It is the next morning. Waiting for Rosaleen to wake up, Lily studies the picture of the black Mary, trying to figure out why her mother had it. Having been raised Baptist, Lily has always been told to convert Catholics. In fact, Brother Gerald taught her that Hell was designed for Catholics. Now Lily believes her mother must have been mixed up somehow with Catholics, given that she had this picture and Baptists don't talk much about Mary.
Rosaleen wakes up, and they start walking toward Tilburon. Neither has eaten, so Lily suggests they find a hotel and get some food, but Rosaleen explains that a hotel won't take a black woman. When Lily demands to know why the Civil Rights Act doesn't help that, a shrewd Rosaleen explains that the law doesn't mean people will change their minds.
So far, Lily has no plan, but she hopes the voice that persuaded her to leave will come back. She waits for a sign. They come upon the Frogmore Stew General Store and Restaurant. Lily goes to the restaurant to buy food; the owner, not recognizing her, asks where she's from. Lily lies, saying she is visiting her grandmother. She persuades the owner to open her two purchased Coca-Colas, and when he leaves momentarily, she steals snuff for Rosaleen. Guilt-stricken, Lily promises herself she'll send a dollar back to the store sometime in the future. Suddenly she sees the sign she has been looking for. On a store shelf are dozens of honey jars with the exact black Madonna in her mother's picture. The owner explains that "the woman who makes the honey is colored herself," and her name is August Boatright. She lives outside town in a pink house.
Lily hurries back to Rosaleen and explains this sign. She is sure her mother must have known the honey collector. They walk through the town, and Lily checks the post office for their pictures on wanted posters. Fortunately they are neither there nor in the newspapers.
The two continue walking, coming to a place that will provide refuge. When they reach the edge of town, they see a pink house and a woman walking around who looks like "an African bride." August Boatright is dressed in white, with a helmet that has veils attached. She swings a bucket that is belching smoke, and bees fly up from boxes on the ground. Lily and Rosaleen watch before approaching the pink house. June Boatwright answers the door, followed by May. Both are August's sisters. June invites them in, and Lily can feel instinctively that her mother was in this house at some time. Her whole body tingles. Lily is amazed by the smell of furniture wax, the velvet cushions and footstools, and, mostly the carved wooden figure from a ship. She surprisingly tells August the truth: They've run away from home. Even though June objects, August says they may stay for awhile.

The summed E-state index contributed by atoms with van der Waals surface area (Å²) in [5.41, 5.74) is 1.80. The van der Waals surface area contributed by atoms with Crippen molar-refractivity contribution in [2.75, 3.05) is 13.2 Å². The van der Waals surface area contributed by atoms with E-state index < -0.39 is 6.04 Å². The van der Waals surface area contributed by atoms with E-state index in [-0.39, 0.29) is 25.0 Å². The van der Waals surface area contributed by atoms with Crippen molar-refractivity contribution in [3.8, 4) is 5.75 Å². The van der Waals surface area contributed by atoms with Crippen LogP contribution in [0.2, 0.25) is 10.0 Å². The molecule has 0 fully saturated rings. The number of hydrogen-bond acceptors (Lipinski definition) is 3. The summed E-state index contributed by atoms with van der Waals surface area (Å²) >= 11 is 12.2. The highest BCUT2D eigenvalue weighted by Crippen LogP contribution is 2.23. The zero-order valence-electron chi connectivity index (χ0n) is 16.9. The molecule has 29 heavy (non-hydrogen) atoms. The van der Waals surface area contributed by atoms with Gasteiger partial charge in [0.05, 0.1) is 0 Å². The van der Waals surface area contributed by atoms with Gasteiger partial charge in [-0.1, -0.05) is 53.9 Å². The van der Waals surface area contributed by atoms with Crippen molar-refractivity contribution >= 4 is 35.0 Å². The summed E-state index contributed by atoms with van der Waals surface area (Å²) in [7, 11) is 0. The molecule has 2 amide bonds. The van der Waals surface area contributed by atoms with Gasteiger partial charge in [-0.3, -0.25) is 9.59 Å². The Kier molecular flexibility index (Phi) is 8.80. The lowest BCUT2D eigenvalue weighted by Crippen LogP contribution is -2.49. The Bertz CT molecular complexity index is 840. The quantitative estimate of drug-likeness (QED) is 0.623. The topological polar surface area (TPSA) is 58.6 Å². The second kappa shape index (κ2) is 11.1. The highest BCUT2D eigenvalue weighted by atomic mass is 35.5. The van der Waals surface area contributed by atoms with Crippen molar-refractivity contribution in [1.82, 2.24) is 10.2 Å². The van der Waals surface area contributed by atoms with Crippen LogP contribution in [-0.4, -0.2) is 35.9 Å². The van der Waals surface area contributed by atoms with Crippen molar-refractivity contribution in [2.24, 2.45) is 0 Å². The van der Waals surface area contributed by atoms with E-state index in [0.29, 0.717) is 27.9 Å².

Lily and Rosaleen discover more about the Boatrights. Rosaleen asks about the Boatright sisters' names, and May explains that her mother named them for her favorite months. A fourth sister named April died when she was little. May then begins humming "Oh! Susanna" and breaks into tears. August tells her to go to her wall to finish her cry. Lily and Rosaleen are puzzled by this ritual.
Lily lies about their last names — Smith and Williams — and says her mother died when she was little and her father recently died in a tractor accident in Spartanburg County. To avoid being sent to a home, they ran away. Rosaleen is the housekeeper, and they're going to Virginia to find Lily's aunt, but need to earn money first. When August asks about Rosaleen's bruises, Lily says Rosaleen fell down the stairs.
August explains that she is from Virginia and, immediately, Lily gets a strange, tingling feeling once again. The Boatright sisters offer them room and board, and say they can call Lily's aunt to get bus money. Lily says she doesn't know her aunt's last name. August lets them stay for awhile but it is clear that she does not believe Lily's stories. They will stay and sleep on cots in the honey house. It is a one-room building with all kinds of machines and tools for making honey for distribution. A thin coating of honey lies over everything. August explains that Zach — a hired boy — will be back soon to help with the honey and that Lily can work with him.